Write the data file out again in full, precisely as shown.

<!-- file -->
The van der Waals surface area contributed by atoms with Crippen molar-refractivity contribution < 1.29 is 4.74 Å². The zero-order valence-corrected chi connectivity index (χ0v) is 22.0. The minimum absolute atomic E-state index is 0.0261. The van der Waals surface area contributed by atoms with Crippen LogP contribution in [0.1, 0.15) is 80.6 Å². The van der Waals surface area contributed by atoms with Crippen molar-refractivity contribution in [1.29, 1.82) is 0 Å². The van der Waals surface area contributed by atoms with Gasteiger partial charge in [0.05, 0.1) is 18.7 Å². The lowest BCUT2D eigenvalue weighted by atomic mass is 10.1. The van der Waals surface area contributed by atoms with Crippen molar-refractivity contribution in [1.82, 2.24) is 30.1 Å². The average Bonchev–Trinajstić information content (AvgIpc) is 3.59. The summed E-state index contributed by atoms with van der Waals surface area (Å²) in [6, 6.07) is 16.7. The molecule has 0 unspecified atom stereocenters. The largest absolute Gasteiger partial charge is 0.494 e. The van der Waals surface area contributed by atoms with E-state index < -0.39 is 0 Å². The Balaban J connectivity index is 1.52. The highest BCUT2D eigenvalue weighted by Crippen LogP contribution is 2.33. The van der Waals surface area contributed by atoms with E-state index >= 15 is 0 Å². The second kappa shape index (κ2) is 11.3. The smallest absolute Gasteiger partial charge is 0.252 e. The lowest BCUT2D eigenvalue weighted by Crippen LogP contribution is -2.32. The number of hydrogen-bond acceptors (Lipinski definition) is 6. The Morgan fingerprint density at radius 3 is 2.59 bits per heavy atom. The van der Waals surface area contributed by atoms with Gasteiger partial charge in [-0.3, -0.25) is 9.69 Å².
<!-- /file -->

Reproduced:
The van der Waals surface area contributed by atoms with Crippen molar-refractivity contribution < 1.29 is 4.74 Å². The zero-order valence-corrected chi connectivity index (χ0v) is 22.0. The minimum absolute atomic E-state index is 0.0261. The van der Waals surface area contributed by atoms with Crippen LogP contribution in [0.1, 0.15) is 80.6 Å². The van der Waals surface area contributed by atoms with Crippen molar-refractivity contribution in [1.29, 1.82) is 0 Å². The van der Waals surface area contributed by atoms with Gasteiger partial charge in [0.05, 0.1) is 18.7 Å². The lowest BCUT2D eigenvalue weighted by atomic mass is 10.1. The van der Waals surface area contributed by atoms with Crippen molar-refractivity contribution in [1.82, 2.24) is 30.1 Å². The average Bonchev–Trinajstić information content (AvgIpc) is 3.59. The summed E-state index contributed by atoms with van der Waals surface area (Å²) in [6, 6.07) is 16.7. The molecule has 0 unspecified atom stereocenters. The largest absolute Gasteiger partial charge is 0.494 e. The van der Waals surface area contributed by atoms with E-state index < -0.39 is 0 Å². The Balaban J connectivity index is 1.52. The highest BCUT2D eigenvalue weighted by Crippen LogP contribution is 2.33. The van der Waals surface area contributed by atoms with E-state index >= 15 is 0 Å². The second kappa shape index (κ2) is 11.3. The smallest absolute Gasteiger partial charge is 0.252 e. The lowest BCUT2D eigenvalue weighted by Crippen LogP contribution is -2.32. The number of hydrogen-bond acceptors (Lipinski definition) is 6. The Morgan fingerprint density at radius 3 is 2.59 bits per heavy atom. The van der Waals surface area contributed by atoms with Gasteiger partial charge in [-0.3, -0.25) is 9.69 Å².